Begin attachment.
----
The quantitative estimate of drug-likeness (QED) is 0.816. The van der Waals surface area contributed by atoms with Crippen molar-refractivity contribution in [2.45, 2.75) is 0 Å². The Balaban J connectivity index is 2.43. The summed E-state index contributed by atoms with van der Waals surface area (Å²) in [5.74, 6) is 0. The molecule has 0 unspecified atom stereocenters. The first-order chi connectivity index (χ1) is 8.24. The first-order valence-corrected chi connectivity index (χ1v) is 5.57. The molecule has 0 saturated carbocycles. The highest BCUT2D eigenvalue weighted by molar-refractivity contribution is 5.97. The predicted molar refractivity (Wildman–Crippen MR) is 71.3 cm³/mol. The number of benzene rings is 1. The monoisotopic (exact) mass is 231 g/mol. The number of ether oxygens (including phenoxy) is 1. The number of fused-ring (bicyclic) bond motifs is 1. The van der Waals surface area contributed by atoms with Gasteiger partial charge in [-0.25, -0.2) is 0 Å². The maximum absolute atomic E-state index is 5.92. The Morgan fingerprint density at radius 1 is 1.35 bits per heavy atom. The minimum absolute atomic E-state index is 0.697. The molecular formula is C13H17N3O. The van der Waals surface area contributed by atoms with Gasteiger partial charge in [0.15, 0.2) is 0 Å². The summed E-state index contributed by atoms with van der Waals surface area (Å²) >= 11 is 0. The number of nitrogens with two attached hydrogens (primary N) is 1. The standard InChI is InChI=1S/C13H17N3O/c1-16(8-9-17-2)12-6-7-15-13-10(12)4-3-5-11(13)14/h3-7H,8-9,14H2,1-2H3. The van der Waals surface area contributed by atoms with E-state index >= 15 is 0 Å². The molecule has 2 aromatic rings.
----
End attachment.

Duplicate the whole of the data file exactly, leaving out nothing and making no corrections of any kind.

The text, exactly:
The quantitative estimate of drug-likeness (QED) is 0.816. The van der Waals surface area contributed by atoms with Crippen molar-refractivity contribution in [2.45, 2.75) is 0 Å². The Balaban J connectivity index is 2.43. The summed E-state index contributed by atoms with van der Waals surface area (Å²) in [5.74, 6) is 0. The molecule has 0 unspecified atom stereocenters. The first-order chi connectivity index (χ1) is 8.24. The first-order valence-corrected chi connectivity index (χ1v) is 5.57. The molecule has 0 saturated carbocycles. The highest BCUT2D eigenvalue weighted by molar-refractivity contribution is 5.97. The predicted molar refractivity (Wildman–Crippen MR) is 71.3 cm³/mol. The number of benzene rings is 1. The monoisotopic (exact) mass is 231 g/mol. The number of ether oxygens (including phenoxy) is 1. The number of fused-ring (bicyclic) bond motifs is 1. The van der Waals surface area contributed by atoms with Gasteiger partial charge in [-0.25, -0.2) is 0 Å². The maximum absolute atomic E-state index is 5.92. The Morgan fingerprint density at radius 1 is 1.35 bits per heavy atom. The minimum absolute atomic E-state index is 0.697. The molecular formula is C13H17N3O. The van der Waals surface area contributed by atoms with Gasteiger partial charge in [0.15, 0.2) is 0 Å². The summed E-state index contributed by atoms with van der Waals surface area (Å²) >= 11 is 0. The number of nitrogens with two attached hydrogens (primary N) is 1. The standard InChI is InChI=1S/C13H17N3O/c1-16(8-9-17-2)12-6-7-15-13-10(12)4-3-5-11(13)14/h3-7H,8-9,14H2,1-2H3. The van der Waals surface area contributed by atoms with E-state index >= 15 is 0 Å². The molecule has 2 aromatic rings.